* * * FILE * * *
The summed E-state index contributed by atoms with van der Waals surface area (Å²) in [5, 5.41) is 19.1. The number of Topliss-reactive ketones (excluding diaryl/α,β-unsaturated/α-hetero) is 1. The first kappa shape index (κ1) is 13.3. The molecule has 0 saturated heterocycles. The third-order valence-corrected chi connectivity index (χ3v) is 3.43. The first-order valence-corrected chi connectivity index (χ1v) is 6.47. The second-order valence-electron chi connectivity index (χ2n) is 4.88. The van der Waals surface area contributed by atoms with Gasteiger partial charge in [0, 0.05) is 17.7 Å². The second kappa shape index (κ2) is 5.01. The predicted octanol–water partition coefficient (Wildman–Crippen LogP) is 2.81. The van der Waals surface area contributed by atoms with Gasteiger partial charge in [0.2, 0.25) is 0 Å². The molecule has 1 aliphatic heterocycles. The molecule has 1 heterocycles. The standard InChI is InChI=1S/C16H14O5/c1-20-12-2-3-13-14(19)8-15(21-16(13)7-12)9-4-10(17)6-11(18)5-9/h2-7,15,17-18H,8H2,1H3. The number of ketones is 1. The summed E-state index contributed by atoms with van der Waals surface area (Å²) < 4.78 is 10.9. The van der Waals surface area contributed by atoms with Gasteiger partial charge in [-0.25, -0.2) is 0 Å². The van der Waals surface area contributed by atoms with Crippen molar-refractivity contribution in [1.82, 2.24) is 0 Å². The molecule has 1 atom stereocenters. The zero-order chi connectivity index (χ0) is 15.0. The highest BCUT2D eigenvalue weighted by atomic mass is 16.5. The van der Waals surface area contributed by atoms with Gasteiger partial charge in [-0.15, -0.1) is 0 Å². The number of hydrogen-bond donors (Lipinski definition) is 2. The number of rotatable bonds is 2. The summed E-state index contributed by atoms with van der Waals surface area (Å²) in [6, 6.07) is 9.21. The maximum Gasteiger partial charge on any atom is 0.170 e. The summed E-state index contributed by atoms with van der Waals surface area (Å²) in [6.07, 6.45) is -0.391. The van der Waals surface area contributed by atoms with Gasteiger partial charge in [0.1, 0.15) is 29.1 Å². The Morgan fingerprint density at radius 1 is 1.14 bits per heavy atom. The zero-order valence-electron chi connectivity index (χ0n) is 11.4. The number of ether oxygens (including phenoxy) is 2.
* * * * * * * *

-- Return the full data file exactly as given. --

The summed E-state index contributed by atoms with van der Waals surface area (Å²) in [5, 5.41) is 19.1. The number of Topliss-reactive ketones (excluding diaryl/α,β-unsaturated/α-hetero) is 1. The first kappa shape index (κ1) is 13.3. The molecule has 0 saturated heterocycles. The third-order valence-corrected chi connectivity index (χ3v) is 3.43. The first-order valence-corrected chi connectivity index (χ1v) is 6.47. The second-order valence-electron chi connectivity index (χ2n) is 4.88. The van der Waals surface area contributed by atoms with Gasteiger partial charge in [0, 0.05) is 17.7 Å². The second kappa shape index (κ2) is 5.01. The predicted octanol–water partition coefficient (Wildman–Crippen LogP) is 2.81. The van der Waals surface area contributed by atoms with Gasteiger partial charge in [0.2, 0.25) is 0 Å². The molecule has 1 aliphatic heterocycles. The molecule has 1 heterocycles. The standard InChI is InChI=1S/C16H14O5/c1-20-12-2-3-13-14(19)8-15(21-16(13)7-12)9-4-10(17)6-11(18)5-9/h2-7,15,17-18H,8H2,1H3. The number of ketones is 1. The summed E-state index contributed by atoms with van der Waals surface area (Å²) < 4.78 is 10.9. The van der Waals surface area contributed by atoms with Gasteiger partial charge in [-0.25, -0.2) is 0 Å². The van der Waals surface area contributed by atoms with Crippen molar-refractivity contribution in [1.82, 2.24) is 0 Å². The molecule has 1 atom stereocenters. The zero-order chi connectivity index (χ0) is 15.0. The highest BCUT2D eigenvalue weighted by atomic mass is 16.5. The van der Waals surface area contributed by atoms with Gasteiger partial charge in [-0.15, -0.1) is 0 Å². The number of hydrogen-bond donors (Lipinski definition) is 2. The number of rotatable bonds is 2. The summed E-state index contributed by atoms with van der Waals surface area (Å²) in [6, 6.07) is 9.21. The maximum Gasteiger partial charge on any atom is 0.170 e. The summed E-state index contributed by atoms with van der Waals surface area (Å²) in [6.07, 6.45) is -0.391. The van der Waals surface area contributed by atoms with Gasteiger partial charge in [0.1, 0.15) is 29.1 Å². The Morgan fingerprint density at radius 1 is 1.14 bits per heavy atom. The zero-order valence-electron chi connectivity index (χ0n) is 11.4. The number of ether oxygens (including phenoxy) is 2.